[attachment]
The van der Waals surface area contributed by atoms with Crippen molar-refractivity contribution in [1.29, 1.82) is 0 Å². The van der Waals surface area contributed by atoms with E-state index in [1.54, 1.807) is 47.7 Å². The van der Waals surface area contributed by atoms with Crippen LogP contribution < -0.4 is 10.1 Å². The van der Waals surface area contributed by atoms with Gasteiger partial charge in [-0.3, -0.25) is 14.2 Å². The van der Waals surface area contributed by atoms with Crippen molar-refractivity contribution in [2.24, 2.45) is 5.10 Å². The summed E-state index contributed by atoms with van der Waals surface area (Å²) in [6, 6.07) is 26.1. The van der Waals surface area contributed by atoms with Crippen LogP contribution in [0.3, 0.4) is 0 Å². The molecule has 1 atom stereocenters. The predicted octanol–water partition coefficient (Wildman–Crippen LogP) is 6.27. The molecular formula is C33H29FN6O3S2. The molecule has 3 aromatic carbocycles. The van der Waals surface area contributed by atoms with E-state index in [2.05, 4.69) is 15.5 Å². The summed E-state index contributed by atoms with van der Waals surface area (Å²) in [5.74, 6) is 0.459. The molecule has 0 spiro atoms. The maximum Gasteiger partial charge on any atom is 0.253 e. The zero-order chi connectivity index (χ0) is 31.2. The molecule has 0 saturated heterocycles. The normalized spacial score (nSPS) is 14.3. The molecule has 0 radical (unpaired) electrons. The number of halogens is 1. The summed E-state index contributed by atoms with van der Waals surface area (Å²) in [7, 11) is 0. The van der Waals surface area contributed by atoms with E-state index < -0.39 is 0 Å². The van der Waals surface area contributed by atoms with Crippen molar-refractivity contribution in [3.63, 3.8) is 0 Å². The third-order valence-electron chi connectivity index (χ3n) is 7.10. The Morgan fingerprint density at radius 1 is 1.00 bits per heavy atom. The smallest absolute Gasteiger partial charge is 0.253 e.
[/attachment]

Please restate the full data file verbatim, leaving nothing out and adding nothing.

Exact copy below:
The van der Waals surface area contributed by atoms with Crippen molar-refractivity contribution in [1.29, 1.82) is 0 Å². The van der Waals surface area contributed by atoms with E-state index in [1.54, 1.807) is 47.7 Å². The van der Waals surface area contributed by atoms with Crippen LogP contribution < -0.4 is 10.1 Å². The van der Waals surface area contributed by atoms with Gasteiger partial charge in [-0.3, -0.25) is 14.2 Å². The van der Waals surface area contributed by atoms with Crippen molar-refractivity contribution in [2.24, 2.45) is 5.10 Å². The summed E-state index contributed by atoms with van der Waals surface area (Å²) in [6, 6.07) is 26.1. The van der Waals surface area contributed by atoms with Crippen LogP contribution in [0.3, 0.4) is 0 Å². The molecule has 1 atom stereocenters. The predicted octanol–water partition coefficient (Wildman–Crippen LogP) is 6.27. The molecular formula is C33H29FN6O3S2. The molecule has 3 aromatic carbocycles. The van der Waals surface area contributed by atoms with E-state index in [2.05, 4.69) is 15.5 Å². The summed E-state index contributed by atoms with van der Waals surface area (Å²) in [5.74, 6) is 0.459. The molecule has 0 spiro atoms. The maximum Gasteiger partial charge on any atom is 0.253 e. The zero-order chi connectivity index (χ0) is 31.2. The molecule has 0 saturated heterocycles. The normalized spacial score (nSPS) is 14.3. The molecule has 0 radical (unpaired) electrons. The number of halogens is 1. The summed E-state index contributed by atoms with van der Waals surface area (Å²) in [7, 11) is 0. The van der Waals surface area contributed by atoms with E-state index < -0.39 is 0 Å². The van der Waals surface area contributed by atoms with Crippen molar-refractivity contribution in [3.63, 3.8) is 0 Å². The third-order valence-electron chi connectivity index (χ3n) is 7.10. The Morgan fingerprint density at radius 1 is 1.00 bits per heavy atom. The smallest absolute Gasteiger partial charge is 0.253 e.